A Europe-wide measure on direct marketing via e-mail appeared less likely than ever to win approval Tuesday, as the European Parliament failed to agree whether marketers should be allowed to send unsolicited messages to potential customers.
"Neither side won this argument. A political compromise was reached which leaves the decision on whether to apply an opt-in or an opt-out approach up to the member states of the European Union," said Graham Watson, a member of the European Parliament (MEP).
Watson favors the opt-in approach, which would force marketers to obtain prior consent from potential customers before sending them any advertising material to their e-mail inbox. The direct marketing industry prefers the opt-out approach, which would allow marketers to send mass e-mailings, commonly called "spam," without prior consent.
"This decision is a victory for companies depending on targeted e-mail in their commercial communications strategy," said Axel Tandberg, EU affairs manager at FEDMA, the European direct marketing federation. "It appears that the European Parliament recognizes the difference between spamming and targeted direct mail via e-mail."
Spam is one of the rancorous topics covered by the draft directive on data protection for telecommunication. Another topic that split parliamentarians is cookies -- small text files that automatically download to people's computers from Web sites, allowing the sites to install shortcuts thenext time that person visits the site. Cookies also can be used to track where users go on the Web and can allow sites to share information about users without their knowledge, and can be used to trigger pop-up ads related to Web sites.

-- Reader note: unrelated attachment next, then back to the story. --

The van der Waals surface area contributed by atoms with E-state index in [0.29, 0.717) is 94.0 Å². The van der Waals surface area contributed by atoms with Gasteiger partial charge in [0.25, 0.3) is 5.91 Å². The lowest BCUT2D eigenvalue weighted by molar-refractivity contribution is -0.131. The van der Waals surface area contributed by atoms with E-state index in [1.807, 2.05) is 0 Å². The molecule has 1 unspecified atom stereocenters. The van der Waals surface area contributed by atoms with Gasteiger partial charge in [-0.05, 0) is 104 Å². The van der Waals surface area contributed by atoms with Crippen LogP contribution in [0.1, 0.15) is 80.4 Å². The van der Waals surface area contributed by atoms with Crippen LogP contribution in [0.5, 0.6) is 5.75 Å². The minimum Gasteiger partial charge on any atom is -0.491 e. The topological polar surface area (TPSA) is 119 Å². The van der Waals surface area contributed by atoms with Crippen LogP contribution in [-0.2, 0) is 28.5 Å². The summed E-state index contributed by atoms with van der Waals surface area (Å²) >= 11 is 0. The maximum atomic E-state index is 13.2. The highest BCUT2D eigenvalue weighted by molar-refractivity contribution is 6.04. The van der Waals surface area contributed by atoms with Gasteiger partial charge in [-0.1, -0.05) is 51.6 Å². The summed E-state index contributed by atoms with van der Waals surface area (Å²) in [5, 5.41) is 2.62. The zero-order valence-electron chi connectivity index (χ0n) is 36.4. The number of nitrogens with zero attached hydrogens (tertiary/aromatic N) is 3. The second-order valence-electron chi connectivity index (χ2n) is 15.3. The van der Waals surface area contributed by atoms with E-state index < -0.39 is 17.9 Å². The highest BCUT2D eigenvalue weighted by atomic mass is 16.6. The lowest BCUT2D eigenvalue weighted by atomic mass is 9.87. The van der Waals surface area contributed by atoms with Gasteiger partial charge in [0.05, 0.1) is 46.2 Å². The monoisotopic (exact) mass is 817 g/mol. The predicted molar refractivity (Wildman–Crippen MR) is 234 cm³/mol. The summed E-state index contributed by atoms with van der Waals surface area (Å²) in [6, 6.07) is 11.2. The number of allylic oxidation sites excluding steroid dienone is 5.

Parliamentarians voted to prohibit all cookies unless they are designed purely to facilitate the technical workings of the Web site, said MEP Marco Cappato.
"I voted against this amendment because it is too vague about the important privacy questions raised by cookies," he said.
FEDMA holds a different view.
"We are disappointed that the amendment limited cookies was pushed through," Tandberg said. "It means that Web sites will be unable to change ads attached to the site when a visitor returns to that site. Cookies allow Web sites to change ads and even limit ads to return visitors so that they don't see the same old ads every time."
The vote in the European Parliament comes at an early stage in the legislative process for the data protection code. Government ministers will debate the draft directive, probably before the end of this year. If they take a different position than the one adopted by the Parliament Tuesday, the two houses may have to open a conciliation procedure reach a compromise.